I recalled my experiences as a parent of my son Jonah.  He is seven, a second-grader, early in the human stages of having to get over “inertia” to grow, making a choice to engage with something despite strong oppositional feelings.  It is very difficult for him to try something new if he isn’t sure that he will get it right and be good at it.  Risk-taking is a challenge for him.  Frustration runs high once he does engage and makes what he perceives to be a mistake. 

 I learned recently that we can tend to approach all of our decisions in one of three ways: flight, fight, or freeze.  My mother-in-law, a healer by gift, has been treating us with an energy work recently that the whole family has found beneficial.  It’s called Jin Shin.  I offered one of the techniques to the group.  If you hold your pointer finger as firmly as you can with the opposite hand, the nerves in that finger are triggered to send signals to your brain to calm your fears or resistance to do something.  If you do the same to your thumb, it calms worry.

What struck me is our shared frozen (perhaps with a sprinkle of flight) impulses.  And then shared language brought new meaning and understanding of the situation.  I’m not sure anyone else took something away from my “energy” story, but I used that technique while Pete instructed us on the properties of wood.  Did my tightly held finger help to free my willingness to participate and thereby inspire my creativity?  It was not long after that I felt that this project was in fact something I could tackle.  It begs alternate considerations of the “whole child” doesn’t it... body and mindfulness included?

Apprehensive beginnings (Part 1 of 4)

All week I’ve been wrestling with a way to frame and begin a record of my first experience with the Soulcraft Cohort last weekend.  But my computer greets every attempt with it’s nasty white blank stare, provoking my paralysis.  And now, it’s Friday afternoon, my second experience is less than 24 hours away.  If I don’t put my thoughts and questions from last week to paper, then I’ll be behind the eight-ball, impressions and wonderings amassing in my brain…and then fleeting despite my earnest attempts to R.E.M.E.M.B.E.R!! 

So I sat down to just write.  I’m learning through the Anguishing Journey of Despair, aka the disseratation process, that words, any words, are progress.  No.  They are success.  Anne Lamott –one of my current writing/creative/own-yourself-tell-the-truth gurus –in Bird by Bird commiserates with my creative difficulty.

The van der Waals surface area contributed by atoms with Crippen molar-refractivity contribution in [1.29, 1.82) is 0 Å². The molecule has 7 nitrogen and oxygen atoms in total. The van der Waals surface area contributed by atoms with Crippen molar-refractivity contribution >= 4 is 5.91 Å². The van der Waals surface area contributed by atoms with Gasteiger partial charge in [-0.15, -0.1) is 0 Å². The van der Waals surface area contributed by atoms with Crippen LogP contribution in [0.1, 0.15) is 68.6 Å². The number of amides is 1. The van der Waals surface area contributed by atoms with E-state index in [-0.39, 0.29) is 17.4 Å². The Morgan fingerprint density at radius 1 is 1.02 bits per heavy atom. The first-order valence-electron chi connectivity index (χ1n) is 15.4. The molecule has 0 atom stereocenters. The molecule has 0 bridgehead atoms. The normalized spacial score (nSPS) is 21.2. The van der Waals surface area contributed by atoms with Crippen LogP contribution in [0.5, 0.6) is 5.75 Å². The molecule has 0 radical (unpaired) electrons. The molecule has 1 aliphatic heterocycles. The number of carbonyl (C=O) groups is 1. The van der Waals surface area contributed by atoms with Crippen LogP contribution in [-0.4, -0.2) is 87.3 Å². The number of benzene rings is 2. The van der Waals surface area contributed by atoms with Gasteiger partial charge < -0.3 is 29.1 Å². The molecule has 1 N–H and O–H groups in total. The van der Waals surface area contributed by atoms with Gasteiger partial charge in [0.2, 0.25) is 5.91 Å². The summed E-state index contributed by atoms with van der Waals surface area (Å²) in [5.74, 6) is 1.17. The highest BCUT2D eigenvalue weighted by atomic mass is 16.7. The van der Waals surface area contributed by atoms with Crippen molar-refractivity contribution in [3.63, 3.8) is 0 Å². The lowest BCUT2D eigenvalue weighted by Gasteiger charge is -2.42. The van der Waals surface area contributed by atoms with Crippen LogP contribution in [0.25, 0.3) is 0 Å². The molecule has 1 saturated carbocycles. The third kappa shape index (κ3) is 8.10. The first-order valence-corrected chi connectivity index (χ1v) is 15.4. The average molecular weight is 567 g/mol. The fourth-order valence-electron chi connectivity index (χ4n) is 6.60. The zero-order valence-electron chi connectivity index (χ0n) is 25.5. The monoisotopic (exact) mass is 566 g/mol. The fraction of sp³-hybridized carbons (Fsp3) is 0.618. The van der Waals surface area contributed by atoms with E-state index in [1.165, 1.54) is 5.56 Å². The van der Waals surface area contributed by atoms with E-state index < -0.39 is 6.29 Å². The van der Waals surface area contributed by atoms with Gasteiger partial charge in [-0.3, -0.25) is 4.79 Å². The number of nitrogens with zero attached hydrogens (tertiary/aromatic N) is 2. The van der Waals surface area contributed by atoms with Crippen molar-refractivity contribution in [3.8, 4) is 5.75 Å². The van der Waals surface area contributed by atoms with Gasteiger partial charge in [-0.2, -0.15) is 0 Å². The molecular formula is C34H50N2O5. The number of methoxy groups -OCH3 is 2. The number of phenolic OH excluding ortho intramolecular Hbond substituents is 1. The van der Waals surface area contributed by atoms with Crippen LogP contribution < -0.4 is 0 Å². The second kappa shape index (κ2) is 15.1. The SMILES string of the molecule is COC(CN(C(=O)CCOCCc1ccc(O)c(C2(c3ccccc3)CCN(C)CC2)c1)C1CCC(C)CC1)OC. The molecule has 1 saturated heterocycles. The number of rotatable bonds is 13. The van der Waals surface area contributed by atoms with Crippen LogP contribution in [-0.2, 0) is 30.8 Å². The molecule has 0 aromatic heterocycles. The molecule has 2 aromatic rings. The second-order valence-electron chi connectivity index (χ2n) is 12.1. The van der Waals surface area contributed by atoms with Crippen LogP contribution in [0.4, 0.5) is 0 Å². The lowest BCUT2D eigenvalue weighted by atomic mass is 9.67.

Writing can be a desperate endeavor, because it about some of our deepest needs; our need to be visible, to be heard, our need to make sense of our lives, to wake up and grow and belong.  It is no wonder if we sometimes tend to take ourselves perhaps a bit too seriously.

So, Anne (we’re on a first-name basis in my head due to the soul-baring conversations I’ve had with her while reading her books), recommends

Say to yourself in the kindest possible way, Look, honey, all we’re going to do for now is to write a description of the river at sunrise, or the young child swimming in the pool at the club, or the first time the man sees the woman he will marry.  That is all we are going to do for now.  We are just going to take this bird by bird.  But we are going to finish this one short assignment.

In my case, I’m going to get the notes from our first session off of my phone and into this blog. (Disclaimer: Back after writing it all...turns out my "notes" on day one require several posts...)


I never would have joined this group had it not been organized for educators with the purpose of exploring learning.  My brother, Peter, co-operates Soulcraft Woodshop, the Maker's space we occupy on this journey.  He is an artisan, a breathtaking composition of skill and imagination.  His promise shone in his remarkable portraits at a young age.  My sister, Hannah, is a crafty entrepreneur-mama to six, bursting to try experience new hands-on possibilities.  My older sister, Thawivann, also mother to six, diligently learned arts and crafts and taught them not only to her own children but to her friends’ children.  Compartmentalizing and searching for identity, I decided very young that the visual arts were not for me.  I took music as my domain, if I was going to pick some kind of artistic expression.  So when my brother called to pick my brain about schooling, project-based learning and the Maker’s Movement, I was intrigued by the possible lines of inquiry of such a project, but it never entered my mind to participate!  And I was stunned when Pete called back and asked me if I wanted to join.  My intuition or some primal part of my being pushed past the limits of my “identity” and agreed to participate…with great fear and trembling.

I came on Saturday with few ideas for what I might make.  I wanted just to sit and talk to these bright, like-minded educators.  As Peter introduced us to wood –its grains and cuts-and to joints and materials, I fought with tenacity to understand, but I trembled and my mind froze.  What the hell am I going to make?!

Bird by bird…

I quieted my mind to recall the voices in the room prior to Pete’s talk and listen as they spoke again.  My hesitation was shared by some.  Many partook in my struggle to understand.  We all laughed at ourselves in our discomfort in the “student-learner” position.  Ahh…fellowship in our sufferings.  Inspiration struck and suddenly I had three ideas!  An entryway locker system, a hanging jewelry cabinet, or a hall plant stand.  My fellows suggested Pinterest, generously described some of their first attempts at furniture (some of us had tried this once before), and happily conversed about our journey and feeling about just BEING here. 

That process and conversations with Peter and Jim, his talented outside-the-box-thinking partner, helped me to chuck the potentially cumbersome locker project and I decided on the jewelry cabinet.  Jim knew of some unique scraps of wood that might help me to achieve an interesting aesthetic for the face of the doors.

One, small project…ACCOMPLISHED!